Image via Instagram

this week in homophobic bias and hypocrisy

Instagram’s censorship of an image of gay couple kissing proves there’s still a long way to go.

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06 July 2018, 4:59pm

Image via Instagram

Young London couple Jordan and Luca met in the toilets at east London gay pub The Joiners Arms. “Quite innocently!” they insist. They’ve been together seven years, built a fashion brand, JORDANLUCA, together and now find themselves embroiled in a media storm due to the apparently highly scandalous act of kissing each other.

Some context: last week we published photo story by photographer Stella Asia Consonni, featuring a beautiful shot of Jordan and Luca kissing. Stella posted the piece on her Instagram Stories, but the next day Instagram took it down because it ‘violated’ community guidelines. Even though it obviously didn’t. Nothing in the fine print even remotely implies you can’t post a picture of two people kissing. “Fully-nude buttocks”, sure, but, not a cheeky snog. So Stella, Olly from Years & Years, Jade Thirlwall from Little Mix and Glyn Fussell from Sink the Pink all took to the platform in anger. The next day Instagram reposted the shot and apologised to Stella: “It was removed in error,” they claimed.

So how does it feel to have your seven year strong relationship, “reduced to a community guideline,” as Jordan wrote in an Instagram post. “Censorship like this on any level has a really damaging impact on the community and perceptions at large, this cannot be taken lightly,” they tell us. “Also, this made us realise us that there is still a long way to go, and for this to happen in Pride month is even more poignant.” A long way indeed, judging by the amount of homophobic hate, including actual death threats, that Stella’s initial post received.

"If you’re just whacking a rainbow on whatever product you’re pumping out in an attempt to snag a juicy little pot of gold, while neglecting to address pre-existing issues within your company, it undermines the entire point."

While the pair received personal apologies from the platform, and think their show of solidarity with LGBTQ is mostly on point, they argue it’s an empty gimmick if the company’s going HAM on the delete button when they see same-sex couples going at it. No explanation has been provided by the company as to why it was removed in the first place.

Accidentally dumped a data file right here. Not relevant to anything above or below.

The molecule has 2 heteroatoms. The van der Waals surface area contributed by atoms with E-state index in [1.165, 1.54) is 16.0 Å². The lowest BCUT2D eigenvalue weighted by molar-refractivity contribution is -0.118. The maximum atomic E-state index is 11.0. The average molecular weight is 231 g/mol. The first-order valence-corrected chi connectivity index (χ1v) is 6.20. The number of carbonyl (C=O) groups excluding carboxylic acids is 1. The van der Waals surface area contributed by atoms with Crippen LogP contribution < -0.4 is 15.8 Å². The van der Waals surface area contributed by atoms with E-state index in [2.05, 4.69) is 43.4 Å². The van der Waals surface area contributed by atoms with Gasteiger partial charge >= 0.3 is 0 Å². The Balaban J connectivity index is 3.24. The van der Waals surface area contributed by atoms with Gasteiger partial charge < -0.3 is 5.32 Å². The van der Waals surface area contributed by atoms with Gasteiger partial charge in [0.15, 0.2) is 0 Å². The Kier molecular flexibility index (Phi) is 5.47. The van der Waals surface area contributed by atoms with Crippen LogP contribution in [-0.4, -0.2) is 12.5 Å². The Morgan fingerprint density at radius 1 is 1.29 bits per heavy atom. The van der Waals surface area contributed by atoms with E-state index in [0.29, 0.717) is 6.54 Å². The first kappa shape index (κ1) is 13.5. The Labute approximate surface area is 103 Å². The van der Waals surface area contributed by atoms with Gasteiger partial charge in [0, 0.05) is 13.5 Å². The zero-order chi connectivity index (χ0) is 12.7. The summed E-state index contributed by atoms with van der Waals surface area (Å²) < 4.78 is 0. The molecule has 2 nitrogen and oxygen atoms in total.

It’s particularly poignant that it happened during Pride month, when much of the world is erupting in technicolour shop fronts and tees with saccharine slogans like “Pain is temporary. Pride is forever.” (Tell that to anyone who’s been forced through gay conversion therapy). If you’re just whacking a rainbow on whatever product you’re pumping out in an attempt to snag a juicy little pot of gold, while neglecting to address pre-existing issues within your company, it undermines the entire point. As the New York Times pointed out, Primark’s out here flogging rainbow sequinned bumbags and caps made in China, Turkey and Myanmar. You can go to prison for being gay in Myanmar.

“It's hard to believe that being gay has only been legal [in the UK] within the last 50 years, and Oscar Wilde was only pardoned for his ‘crimes’ in 2017,” Jordan and Luca continue. “Which makes you realise that Pride is still in its infancy.” And while they’re thankful that things have improved, and stress the importance of paying gratitude to those who fought for LGTBQ+ rights throughout history, it’s not done and dusted. “There is still a fight going on, and we are all part of it.”

It’s a fight that the UK Government are at pains to pretend they’re on board with. Just last week, Theresa May -- someone with a pretty shit history when it comes to supporting LGBTQ rights -- issued the government’s LGBT Action Plan. In it, she claims she was “shocked” to hear about same-sex couples avoiding holding hands, which betrays her fundamental lack of understanding of the discrimination the LGBTQ community face on a day-to-day basis. She says that they’ll appoint a national adviser on health inequalities, “so that the specific needs of LGBT people are at the heart of the National Health Service” -- never-mind that the Conservatives are simultaneously making massive funding slashes to the service. She wants pupils to feel comfortable “whatever their developing sexual orientation or gender identity” -- yet in March stood by an advisor who publicly outed a Brexit whistleblower.

As Jordan and Luca state, the plan is inadequate. “There’s still a long way to go.” LGBTQ activist Peter Tatchell echoed these thoughts, telling the Gay Times, “The biggest fail is the lack of any pledge to end the detention and deportation of LGBT+ refugees fleeing persecution in violently homophobic countries like Uganda, Iran, Russia, Egypt and Jamaica.” He also points out the lack of compensation giving to those who suffered under prior anti-gay laws. “They often lost their job, income and home. Many suffered mental breakdowns. Their lives were wrecked for decades. The government’s unwillingness to include compensation in its action plan is a huge let down.”

So, as usual, it falls to the community to keep pushing for change (and its allies, because the brunt of the fight shouldn’t just be borne by those marginalised). Which is why, in light of Instagram's censorship, Luca and Jordan are encouraging people to share their own same sex kisses. “We just thought we need a way to normalise this, and since Instagram was the catalyst for this news, lets use the platform for something good.” They admit it’s pretty tedious to be having to fight for this in 2018, but it’s evidently still necessary. “It’s important to be free to show love and intimacy in all of its guises, whether that’s a kiss or a pat on the head,” they conclude. “No one has the right to censor it.” So get snogging.